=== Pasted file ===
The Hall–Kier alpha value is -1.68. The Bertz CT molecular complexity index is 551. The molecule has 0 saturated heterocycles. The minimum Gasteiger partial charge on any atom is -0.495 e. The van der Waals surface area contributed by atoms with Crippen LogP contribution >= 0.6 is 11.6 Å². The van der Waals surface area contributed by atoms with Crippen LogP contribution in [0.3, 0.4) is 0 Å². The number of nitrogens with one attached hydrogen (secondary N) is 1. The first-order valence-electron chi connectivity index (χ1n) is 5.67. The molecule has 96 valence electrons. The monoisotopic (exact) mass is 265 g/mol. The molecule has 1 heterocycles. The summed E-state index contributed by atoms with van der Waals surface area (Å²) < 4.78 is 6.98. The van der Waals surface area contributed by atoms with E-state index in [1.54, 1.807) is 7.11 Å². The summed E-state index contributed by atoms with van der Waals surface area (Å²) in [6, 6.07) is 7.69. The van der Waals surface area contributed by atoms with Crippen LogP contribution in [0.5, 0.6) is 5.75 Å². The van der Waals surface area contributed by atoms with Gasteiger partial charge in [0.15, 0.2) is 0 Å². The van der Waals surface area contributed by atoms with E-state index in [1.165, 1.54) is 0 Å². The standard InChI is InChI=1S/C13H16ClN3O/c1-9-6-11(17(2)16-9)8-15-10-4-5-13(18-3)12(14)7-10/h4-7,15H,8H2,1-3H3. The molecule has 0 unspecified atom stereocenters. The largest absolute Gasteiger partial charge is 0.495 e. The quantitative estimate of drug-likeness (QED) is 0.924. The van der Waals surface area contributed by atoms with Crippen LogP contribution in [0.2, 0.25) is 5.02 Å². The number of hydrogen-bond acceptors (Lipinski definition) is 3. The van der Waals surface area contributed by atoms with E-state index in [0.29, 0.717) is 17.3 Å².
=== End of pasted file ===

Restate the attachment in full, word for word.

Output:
The Hall–Kier alpha value is -1.68. The Bertz CT molecular complexity index is 551. The molecule has 0 saturated heterocycles. The minimum Gasteiger partial charge on any atom is -0.495 e. The van der Waals surface area contributed by atoms with Crippen LogP contribution >= 0.6 is 11.6 Å². The van der Waals surface area contributed by atoms with Crippen LogP contribution in [0.3, 0.4) is 0 Å². The number of nitrogens with one attached hydrogen (secondary N) is 1. The first-order valence-electron chi connectivity index (χ1n) is 5.67. The molecule has 96 valence electrons. The monoisotopic (exact) mass is 265 g/mol. The molecule has 1 heterocycles. The summed E-state index contributed by atoms with van der Waals surface area (Å²) < 4.78 is 6.98. The van der Waals surface area contributed by atoms with E-state index in [1.54, 1.807) is 7.11 Å². The summed E-state index contributed by atoms with van der Waals surface area (Å²) in [6, 6.07) is 7.69. The van der Waals surface area contributed by atoms with Crippen LogP contribution in [0.5, 0.6) is 5.75 Å². The van der Waals surface area contributed by atoms with Gasteiger partial charge in [0.15, 0.2) is 0 Å². The van der Waals surface area contributed by atoms with E-state index in [1.165, 1.54) is 0 Å². The standard InChI is InChI=1S/C13H16ClN3O/c1-9-6-11(17(2)16-9)8-15-10-4-5-13(18-3)12(14)7-10/h4-7,15H,8H2,1-3H3. The molecule has 0 unspecified atom stereocenters. The largest absolute Gasteiger partial charge is 0.495 e. The quantitative estimate of drug-likeness (QED) is 0.924. The van der Waals surface area contributed by atoms with Crippen LogP contribution in [0.2, 0.25) is 5.02 Å². The number of hydrogen-bond acceptors (Lipinski definition) is 3. The van der Waals surface area contributed by atoms with E-state index in [0.29, 0.717) is 17.3 Å².